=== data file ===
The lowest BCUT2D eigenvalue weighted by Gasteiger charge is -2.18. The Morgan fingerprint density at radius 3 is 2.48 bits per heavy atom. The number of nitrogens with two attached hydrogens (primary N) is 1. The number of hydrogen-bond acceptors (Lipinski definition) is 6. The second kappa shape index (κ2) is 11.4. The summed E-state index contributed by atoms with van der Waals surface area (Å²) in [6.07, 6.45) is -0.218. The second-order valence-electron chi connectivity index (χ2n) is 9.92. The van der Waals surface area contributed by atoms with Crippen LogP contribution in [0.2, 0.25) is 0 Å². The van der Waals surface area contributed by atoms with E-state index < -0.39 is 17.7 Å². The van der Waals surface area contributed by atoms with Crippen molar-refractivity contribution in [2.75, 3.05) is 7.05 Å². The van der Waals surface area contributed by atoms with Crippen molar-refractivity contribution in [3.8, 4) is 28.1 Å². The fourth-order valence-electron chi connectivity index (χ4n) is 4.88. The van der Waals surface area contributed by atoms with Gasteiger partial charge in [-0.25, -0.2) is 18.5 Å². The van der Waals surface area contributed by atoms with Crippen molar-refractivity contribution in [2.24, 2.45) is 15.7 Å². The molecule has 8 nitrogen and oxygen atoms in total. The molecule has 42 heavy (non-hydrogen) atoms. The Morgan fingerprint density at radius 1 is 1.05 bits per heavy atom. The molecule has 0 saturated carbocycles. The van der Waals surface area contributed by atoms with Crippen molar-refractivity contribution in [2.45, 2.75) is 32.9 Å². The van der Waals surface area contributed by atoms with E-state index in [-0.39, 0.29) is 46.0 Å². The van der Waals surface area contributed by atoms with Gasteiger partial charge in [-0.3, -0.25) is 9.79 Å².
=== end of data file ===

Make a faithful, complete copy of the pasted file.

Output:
The lowest BCUT2D eigenvalue weighted by Gasteiger charge is -2.18. The Morgan fingerprint density at radius 3 is 2.48 bits per heavy atom. The number of nitrogens with two attached hydrogens (primary N) is 1. The number of hydrogen-bond acceptors (Lipinski definition) is 6. The second kappa shape index (κ2) is 11.4. The summed E-state index contributed by atoms with van der Waals surface area (Å²) in [6.07, 6.45) is -0.218. The second-order valence-electron chi connectivity index (χ2n) is 9.92. The van der Waals surface area contributed by atoms with Crippen LogP contribution in [0.2, 0.25) is 0 Å². The van der Waals surface area contributed by atoms with E-state index < -0.39 is 17.7 Å². The van der Waals surface area contributed by atoms with Crippen molar-refractivity contribution in [2.75, 3.05) is 7.05 Å². The van der Waals surface area contributed by atoms with Crippen molar-refractivity contribution in [3.8, 4) is 28.1 Å². The fourth-order valence-electron chi connectivity index (χ4n) is 4.88. The van der Waals surface area contributed by atoms with Gasteiger partial charge in [-0.25, -0.2) is 18.5 Å². The van der Waals surface area contributed by atoms with Crippen molar-refractivity contribution in [2.24, 2.45) is 15.7 Å². The molecule has 8 nitrogen and oxygen atoms in total. The molecule has 42 heavy (non-hydrogen) atoms. The Morgan fingerprint density at radius 1 is 1.05 bits per heavy atom. The molecule has 0 saturated carbocycles. The van der Waals surface area contributed by atoms with Crippen molar-refractivity contribution in [2.45, 2.75) is 32.9 Å². The van der Waals surface area contributed by atoms with E-state index in [-0.39, 0.29) is 46.0 Å². The van der Waals surface area contributed by atoms with Gasteiger partial charge in [-0.3, -0.25) is 9.79 Å².